The socialist objective: should it go?

George Campbell, Paul Smith & Gonzalo Villalta Puig

A challenge for 21st century Labor

George Campbell

Since my comments to the Sydney Morning Herald on 29 March, many have questioned why Labor should update its 'socialist objective' - the statement that appears on our party cards. The answer is simple. Labor needs to state its core values clearly, as a first step in recapturing the imagination and confidence of the community. Australians are entitled to know what motivates our policy agenda. Does anyone seriously believe that our policy agenda since 1983 was governed by the socialist objective?

The socialist objective should serve a purpose like that of a constitutional preamble. It should provide the framework within which our detailed policy is formed and reflect the type of society we as Labor activists aspire to create. While Labor's current 'socialist objective' may symbolise to us as party members what we have fought to achieve over 100 years of activism, it does not reflect the outcomes of recent Labor governments. The socialist objective does not reach out to those who feel betrayed by Labor's failures in government, and does little to attract the votes of those who have not had the opportunity or reason to support our movement. It is the responsibility of Labor activists to examine this legacy and constantly improve on it.

In a time of self-examination, Labor cannot afford to simply tinker with its structure. Nor can Labor complete a comprehensive policy review without debating what the core values anchoring our policy agenda are. If supporting or belonging to Labor is to become a badge of pride, progressive party members need a a rallying point. We need a new light on the hill that can build a support base into the 21st century.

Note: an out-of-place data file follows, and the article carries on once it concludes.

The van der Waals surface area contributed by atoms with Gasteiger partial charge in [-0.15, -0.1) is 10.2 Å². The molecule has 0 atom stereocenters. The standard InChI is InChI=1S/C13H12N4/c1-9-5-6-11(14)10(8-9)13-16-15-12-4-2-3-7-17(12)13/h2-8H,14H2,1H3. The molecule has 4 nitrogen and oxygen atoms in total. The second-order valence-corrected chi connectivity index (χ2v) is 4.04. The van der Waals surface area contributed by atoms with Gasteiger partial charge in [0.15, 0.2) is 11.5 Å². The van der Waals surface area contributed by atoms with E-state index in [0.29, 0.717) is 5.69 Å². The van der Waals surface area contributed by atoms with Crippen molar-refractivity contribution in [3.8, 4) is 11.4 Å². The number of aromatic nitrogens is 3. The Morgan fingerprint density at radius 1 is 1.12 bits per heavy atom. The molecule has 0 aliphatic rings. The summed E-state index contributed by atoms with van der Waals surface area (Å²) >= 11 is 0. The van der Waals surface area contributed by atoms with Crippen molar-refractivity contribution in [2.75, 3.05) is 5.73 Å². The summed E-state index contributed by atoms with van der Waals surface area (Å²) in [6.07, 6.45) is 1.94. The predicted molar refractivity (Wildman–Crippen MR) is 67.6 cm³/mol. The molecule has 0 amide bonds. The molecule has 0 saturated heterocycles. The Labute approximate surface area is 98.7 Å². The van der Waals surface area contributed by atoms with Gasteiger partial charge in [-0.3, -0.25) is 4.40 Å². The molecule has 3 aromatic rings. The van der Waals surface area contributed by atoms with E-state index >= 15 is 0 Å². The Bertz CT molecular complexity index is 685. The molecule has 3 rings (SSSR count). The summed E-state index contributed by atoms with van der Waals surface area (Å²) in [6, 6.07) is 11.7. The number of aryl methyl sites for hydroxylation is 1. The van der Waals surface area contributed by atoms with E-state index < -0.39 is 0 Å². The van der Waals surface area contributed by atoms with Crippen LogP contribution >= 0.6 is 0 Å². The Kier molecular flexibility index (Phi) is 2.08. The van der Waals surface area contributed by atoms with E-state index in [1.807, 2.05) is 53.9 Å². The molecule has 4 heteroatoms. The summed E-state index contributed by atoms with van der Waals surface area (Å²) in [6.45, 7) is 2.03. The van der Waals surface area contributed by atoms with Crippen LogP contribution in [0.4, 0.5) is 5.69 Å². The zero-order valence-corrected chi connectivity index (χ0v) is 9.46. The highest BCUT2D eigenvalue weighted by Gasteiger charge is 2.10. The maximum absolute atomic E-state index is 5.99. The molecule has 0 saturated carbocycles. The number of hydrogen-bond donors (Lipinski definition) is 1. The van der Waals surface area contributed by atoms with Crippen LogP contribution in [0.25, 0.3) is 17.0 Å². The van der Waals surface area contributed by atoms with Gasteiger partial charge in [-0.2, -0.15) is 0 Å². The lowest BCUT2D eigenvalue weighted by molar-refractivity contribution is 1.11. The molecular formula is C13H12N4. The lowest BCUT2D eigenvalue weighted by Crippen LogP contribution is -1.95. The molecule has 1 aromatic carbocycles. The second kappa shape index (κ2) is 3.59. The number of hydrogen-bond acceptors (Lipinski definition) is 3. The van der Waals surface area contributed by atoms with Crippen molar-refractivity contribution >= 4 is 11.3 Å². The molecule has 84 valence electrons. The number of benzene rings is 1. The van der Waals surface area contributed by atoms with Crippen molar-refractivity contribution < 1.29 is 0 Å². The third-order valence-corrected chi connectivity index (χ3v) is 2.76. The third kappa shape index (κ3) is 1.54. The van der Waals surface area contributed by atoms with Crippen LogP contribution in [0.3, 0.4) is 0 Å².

In summary, the socialist objective refers only to "democratic socialisation to the extent necessary to eliminate exploitation". Frankly, Labor supporters and members deserve more than this important but limited statement. In a complex world dominated by corporate globalisation, there are many specific sectors of society whose rights and needs deserve a voice in our statement of fundamental values. A Labor party that does not publicly proclaim its support for groups who face systemic discrimination, such as women and indigenous Australians, is not a Labor party to be proud of. Ditto accessible education, the environment and public broadcasting. It's also worth remembering the sanctity of the free market can be challenged in a pro-active way, rather than through defending the status quo.

Elements of the right are rubbing their hands with glee at the prospect of a Blair-style makeover of the ALP's image. Well, bad news guys. Image makeovers will not fix our problems. Any changes to the socialist objective must be based on principle and in the spirit of reaching out to our core constituencies. The Australian public is sick of slick marketing and US buzzwords like "relationship campaigning". Such shallow analysis of Labor's problems will achieve nothing but to make us second rate versions of the Liberal's John Brogden.